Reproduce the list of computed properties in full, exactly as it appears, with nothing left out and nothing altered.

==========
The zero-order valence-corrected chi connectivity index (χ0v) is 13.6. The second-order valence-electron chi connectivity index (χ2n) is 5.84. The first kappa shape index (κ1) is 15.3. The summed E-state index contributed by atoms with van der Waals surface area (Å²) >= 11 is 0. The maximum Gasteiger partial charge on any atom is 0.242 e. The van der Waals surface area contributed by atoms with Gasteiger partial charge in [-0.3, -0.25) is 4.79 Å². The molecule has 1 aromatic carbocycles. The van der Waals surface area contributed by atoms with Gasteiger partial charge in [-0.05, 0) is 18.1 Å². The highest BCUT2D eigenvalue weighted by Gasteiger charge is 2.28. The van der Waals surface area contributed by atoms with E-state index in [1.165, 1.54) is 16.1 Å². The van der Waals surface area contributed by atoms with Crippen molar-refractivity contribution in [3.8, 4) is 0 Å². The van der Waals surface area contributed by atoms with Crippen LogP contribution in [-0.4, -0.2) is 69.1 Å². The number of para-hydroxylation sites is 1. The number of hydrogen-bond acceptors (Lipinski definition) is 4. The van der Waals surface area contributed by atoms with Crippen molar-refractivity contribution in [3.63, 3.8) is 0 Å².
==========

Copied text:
The zero-order valence-corrected chi connectivity index (χ0v) is 13.6. The second-order valence-electron chi connectivity index (χ2n) is 5.84. The first kappa shape index (κ1) is 15.3. The summed E-state index contributed by atoms with van der Waals surface area (Å²) >= 11 is 0. The maximum Gasteiger partial charge on any atom is 0.242 e. The van der Waals surface area contributed by atoms with Gasteiger partial charge in [-0.3, -0.25) is 4.79 Å². The molecule has 1 aromatic carbocycles. The van der Waals surface area contributed by atoms with Gasteiger partial charge in [-0.05, 0) is 18.1 Å². The highest BCUT2D eigenvalue weighted by Gasteiger charge is 2.28. The van der Waals surface area contributed by atoms with E-state index in [1.165, 1.54) is 16.1 Å². The van der Waals surface area contributed by atoms with Crippen molar-refractivity contribution in [3.8, 4) is 0 Å². The van der Waals surface area contributed by atoms with Crippen LogP contribution in [-0.4, -0.2) is 69.1 Å². The number of para-hydroxylation sites is 1. The number of hydrogen-bond acceptors (Lipinski definition) is 4. The van der Waals surface area contributed by atoms with Crippen molar-refractivity contribution in [3.63, 3.8) is 0 Å².